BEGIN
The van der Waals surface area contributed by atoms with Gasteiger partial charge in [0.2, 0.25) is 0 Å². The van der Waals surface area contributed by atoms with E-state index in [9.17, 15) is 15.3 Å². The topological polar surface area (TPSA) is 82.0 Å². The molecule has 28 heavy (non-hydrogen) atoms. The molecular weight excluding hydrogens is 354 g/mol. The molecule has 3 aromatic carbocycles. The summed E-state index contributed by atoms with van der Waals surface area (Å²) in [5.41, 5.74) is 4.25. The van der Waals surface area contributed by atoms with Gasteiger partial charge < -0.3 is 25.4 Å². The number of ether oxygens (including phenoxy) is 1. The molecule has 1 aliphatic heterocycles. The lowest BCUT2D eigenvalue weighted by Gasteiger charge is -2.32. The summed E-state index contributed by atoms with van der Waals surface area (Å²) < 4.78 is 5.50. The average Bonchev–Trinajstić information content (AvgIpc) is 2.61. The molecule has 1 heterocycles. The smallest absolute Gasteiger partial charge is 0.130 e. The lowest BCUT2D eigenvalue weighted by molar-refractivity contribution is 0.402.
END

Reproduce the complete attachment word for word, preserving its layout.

The van der Waals surface area contributed by atoms with Gasteiger partial charge in [0.2, 0.25) is 0 Å². The van der Waals surface area contributed by atoms with E-state index in [9.17, 15) is 15.3 Å². The topological polar surface area (TPSA) is 82.0 Å². The molecule has 28 heavy (non-hydrogen) atoms. The molecular weight excluding hydrogens is 354 g/mol. The molecule has 3 aromatic carbocycles. The summed E-state index contributed by atoms with van der Waals surface area (Å²) in [5.41, 5.74) is 4.25. The van der Waals surface area contributed by atoms with Gasteiger partial charge < -0.3 is 25.4 Å². The number of ether oxygens (including phenoxy) is 1. The molecule has 1 aliphatic heterocycles. The lowest BCUT2D eigenvalue weighted by Gasteiger charge is -2.32. The summed E-state index contributed by atoms with van der Waals surface area (Å²) < 4.78 is 5.50. The average Bonchev–Trinajstić information content (AvgIpc) is 2.61. The molecule has 1 heterocycles. The smallest absolute Gasteiger partial charge is 0.130 e. The lowest BCUT2D eigenvalue weighted by molar-refractivity contribution is 0.402.